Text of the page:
In 1975, Melton was elected Mayor of Macon by defeating his opponent, Julius C. Hope, the city's first African-American mayoral candidate. Melton succeeded outgoing Mayor Ronnie Thompson, who had served as Macon's first elected Republican mayor.
Under Mayor Melton, seventy miles of streets were paved in Macon. He also introduced the rollaway garbage carts as yo facilitate curbside garbage collection, a service which was introduced for the first time under Melton's administration. The garbage cans became known as "Buck’s Buckets." Melton successful proposed a $7 million bond issue, which was used to construct the Mercer University School of Medicine in Macon. (He later served on the School of Medicine's board of directors as well). He also introduced several spending initiatives. He instituted a penny tax, which was used to alleviate the city's property taxes.
By his own admission, then-city councilman George Israel, who had been elected to the council in 1975, was one of Mayor Melton's most prominent critics, "I was probably his biggest critic on City Council...I spent my eight years (as mayor) apologizing to him for not understanding." Israel, who succeeded Melton in 1979 as the city's second elected Republican mayor, later credited Melton for much of the progress achieved during Israel's own two mayoral terms, saying Melton "had a vision for the city and changed a lot of things."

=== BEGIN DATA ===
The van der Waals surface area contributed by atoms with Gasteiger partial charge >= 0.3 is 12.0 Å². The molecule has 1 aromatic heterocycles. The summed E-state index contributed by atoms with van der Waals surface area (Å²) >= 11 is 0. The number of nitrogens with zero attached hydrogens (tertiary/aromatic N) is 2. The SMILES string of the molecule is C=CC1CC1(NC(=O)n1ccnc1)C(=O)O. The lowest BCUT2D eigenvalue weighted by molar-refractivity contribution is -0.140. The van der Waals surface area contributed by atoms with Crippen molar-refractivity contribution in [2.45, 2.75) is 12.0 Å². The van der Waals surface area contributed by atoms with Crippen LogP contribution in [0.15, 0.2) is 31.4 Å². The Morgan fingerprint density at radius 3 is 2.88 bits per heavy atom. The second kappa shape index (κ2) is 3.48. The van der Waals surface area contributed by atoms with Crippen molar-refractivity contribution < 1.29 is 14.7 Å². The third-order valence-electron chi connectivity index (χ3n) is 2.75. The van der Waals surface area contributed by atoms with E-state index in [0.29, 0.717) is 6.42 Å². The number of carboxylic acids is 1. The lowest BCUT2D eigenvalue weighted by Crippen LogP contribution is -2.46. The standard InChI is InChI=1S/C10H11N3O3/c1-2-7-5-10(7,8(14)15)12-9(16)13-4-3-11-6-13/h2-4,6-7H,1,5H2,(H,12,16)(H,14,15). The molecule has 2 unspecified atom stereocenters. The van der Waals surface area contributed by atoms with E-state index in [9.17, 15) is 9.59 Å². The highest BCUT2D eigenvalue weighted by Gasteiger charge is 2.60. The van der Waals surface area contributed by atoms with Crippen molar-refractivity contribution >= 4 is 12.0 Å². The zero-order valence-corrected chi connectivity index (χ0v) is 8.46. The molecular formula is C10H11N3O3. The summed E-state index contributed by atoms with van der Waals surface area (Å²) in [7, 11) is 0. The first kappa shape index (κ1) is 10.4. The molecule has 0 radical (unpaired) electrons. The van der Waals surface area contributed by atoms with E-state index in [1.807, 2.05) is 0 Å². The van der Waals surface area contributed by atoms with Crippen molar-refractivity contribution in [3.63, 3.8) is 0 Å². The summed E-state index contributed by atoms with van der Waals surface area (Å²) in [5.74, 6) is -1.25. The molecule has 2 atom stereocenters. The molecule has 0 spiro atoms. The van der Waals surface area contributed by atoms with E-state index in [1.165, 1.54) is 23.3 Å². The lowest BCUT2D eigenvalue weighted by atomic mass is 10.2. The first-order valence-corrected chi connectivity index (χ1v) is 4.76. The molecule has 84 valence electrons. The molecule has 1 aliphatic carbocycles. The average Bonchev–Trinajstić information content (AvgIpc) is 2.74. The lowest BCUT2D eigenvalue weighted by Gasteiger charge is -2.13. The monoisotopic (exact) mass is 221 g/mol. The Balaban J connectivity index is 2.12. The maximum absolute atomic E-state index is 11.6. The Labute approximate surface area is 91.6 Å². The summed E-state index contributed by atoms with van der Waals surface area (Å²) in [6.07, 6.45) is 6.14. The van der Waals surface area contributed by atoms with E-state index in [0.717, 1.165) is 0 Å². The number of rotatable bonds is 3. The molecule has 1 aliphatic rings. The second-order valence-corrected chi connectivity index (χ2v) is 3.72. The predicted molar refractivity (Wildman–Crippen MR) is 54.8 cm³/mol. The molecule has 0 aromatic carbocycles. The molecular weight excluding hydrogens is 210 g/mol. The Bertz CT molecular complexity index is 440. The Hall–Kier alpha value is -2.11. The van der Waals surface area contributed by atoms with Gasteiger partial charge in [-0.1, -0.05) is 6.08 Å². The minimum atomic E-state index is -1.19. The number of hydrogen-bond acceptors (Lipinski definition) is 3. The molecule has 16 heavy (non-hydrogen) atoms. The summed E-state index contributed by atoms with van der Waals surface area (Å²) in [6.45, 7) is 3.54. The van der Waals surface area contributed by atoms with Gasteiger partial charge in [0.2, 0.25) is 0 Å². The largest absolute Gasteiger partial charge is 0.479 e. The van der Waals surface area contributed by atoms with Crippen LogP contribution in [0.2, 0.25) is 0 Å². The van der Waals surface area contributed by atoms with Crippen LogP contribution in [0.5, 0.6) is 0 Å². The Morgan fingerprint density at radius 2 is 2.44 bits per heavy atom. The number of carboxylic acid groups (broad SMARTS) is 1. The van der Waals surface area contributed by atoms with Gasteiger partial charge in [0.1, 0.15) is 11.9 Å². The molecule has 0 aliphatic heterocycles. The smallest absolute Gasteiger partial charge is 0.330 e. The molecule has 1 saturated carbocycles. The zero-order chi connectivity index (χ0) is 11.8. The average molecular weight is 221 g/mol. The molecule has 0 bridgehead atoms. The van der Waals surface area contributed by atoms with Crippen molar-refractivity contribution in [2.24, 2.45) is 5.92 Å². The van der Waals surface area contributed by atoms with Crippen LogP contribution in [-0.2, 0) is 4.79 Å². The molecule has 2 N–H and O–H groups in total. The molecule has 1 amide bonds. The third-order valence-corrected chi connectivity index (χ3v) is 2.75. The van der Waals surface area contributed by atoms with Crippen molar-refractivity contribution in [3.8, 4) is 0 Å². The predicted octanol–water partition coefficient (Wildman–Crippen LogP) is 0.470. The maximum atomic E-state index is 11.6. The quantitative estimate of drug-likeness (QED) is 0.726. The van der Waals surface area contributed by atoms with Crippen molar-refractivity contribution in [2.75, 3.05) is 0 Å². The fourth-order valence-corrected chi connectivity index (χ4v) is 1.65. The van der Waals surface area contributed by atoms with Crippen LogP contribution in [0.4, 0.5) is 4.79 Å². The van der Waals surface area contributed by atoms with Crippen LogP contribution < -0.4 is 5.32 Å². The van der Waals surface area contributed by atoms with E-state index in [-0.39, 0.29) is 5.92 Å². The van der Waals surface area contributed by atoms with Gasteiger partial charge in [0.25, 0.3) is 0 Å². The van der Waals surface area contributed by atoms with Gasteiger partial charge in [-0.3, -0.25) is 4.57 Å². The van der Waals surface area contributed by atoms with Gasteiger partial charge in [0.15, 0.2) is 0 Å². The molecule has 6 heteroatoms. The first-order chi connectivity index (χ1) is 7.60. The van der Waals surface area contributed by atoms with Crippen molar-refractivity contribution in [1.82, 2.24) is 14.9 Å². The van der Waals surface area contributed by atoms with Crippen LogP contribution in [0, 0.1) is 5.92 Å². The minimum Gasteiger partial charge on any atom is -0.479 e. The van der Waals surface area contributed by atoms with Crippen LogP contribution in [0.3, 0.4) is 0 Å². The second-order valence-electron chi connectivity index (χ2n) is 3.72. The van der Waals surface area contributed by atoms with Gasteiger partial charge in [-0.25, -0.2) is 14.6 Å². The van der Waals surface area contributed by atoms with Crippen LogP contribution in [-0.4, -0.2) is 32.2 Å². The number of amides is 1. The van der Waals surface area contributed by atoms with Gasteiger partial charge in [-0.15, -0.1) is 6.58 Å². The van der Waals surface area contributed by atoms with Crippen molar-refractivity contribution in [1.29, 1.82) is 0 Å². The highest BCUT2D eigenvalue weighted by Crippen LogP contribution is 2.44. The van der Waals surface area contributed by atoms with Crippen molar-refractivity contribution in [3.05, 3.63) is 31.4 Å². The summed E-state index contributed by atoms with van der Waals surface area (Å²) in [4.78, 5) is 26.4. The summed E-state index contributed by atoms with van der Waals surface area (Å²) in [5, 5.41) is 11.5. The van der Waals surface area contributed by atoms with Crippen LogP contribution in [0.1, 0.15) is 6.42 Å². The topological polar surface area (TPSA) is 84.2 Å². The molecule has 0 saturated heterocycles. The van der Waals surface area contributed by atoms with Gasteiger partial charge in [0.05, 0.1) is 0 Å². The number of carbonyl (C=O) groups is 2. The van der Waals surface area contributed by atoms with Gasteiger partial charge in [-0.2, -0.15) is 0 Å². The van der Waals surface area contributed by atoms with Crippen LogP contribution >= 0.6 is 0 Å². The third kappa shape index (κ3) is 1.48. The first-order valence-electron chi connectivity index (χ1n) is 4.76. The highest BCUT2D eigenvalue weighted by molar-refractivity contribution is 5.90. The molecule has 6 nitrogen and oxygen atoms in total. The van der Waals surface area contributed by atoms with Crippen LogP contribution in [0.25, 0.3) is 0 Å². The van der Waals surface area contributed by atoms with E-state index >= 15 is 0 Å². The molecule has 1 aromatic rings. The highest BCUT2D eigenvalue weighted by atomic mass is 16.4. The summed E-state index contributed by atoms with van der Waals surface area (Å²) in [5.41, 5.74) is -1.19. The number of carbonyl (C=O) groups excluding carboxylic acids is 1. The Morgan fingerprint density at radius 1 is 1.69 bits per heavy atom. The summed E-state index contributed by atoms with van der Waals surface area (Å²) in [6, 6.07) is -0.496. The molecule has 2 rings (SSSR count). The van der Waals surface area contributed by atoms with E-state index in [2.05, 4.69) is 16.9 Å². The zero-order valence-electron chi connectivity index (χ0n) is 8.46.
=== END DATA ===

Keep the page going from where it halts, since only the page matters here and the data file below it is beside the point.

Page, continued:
Melton declined to seek re-election for a second term in 1979. At the time of his retirement, the Mayor of Macon received very little pay or benefits, which may have contributed his decision not to seek another term. (The Mayor received an annual salary of just $30,000, with no life insurance, health insurance or retirement plan). He was succeeded by George Israel, who became Macon's second Republican mayor.
Melton returned to his law practice after leaving office. He co-founded the Sell & Melton law firm through the merger of his own firm, McKenna, House, Lancaster & Green, with a second firm, Sell, Comer & Popper.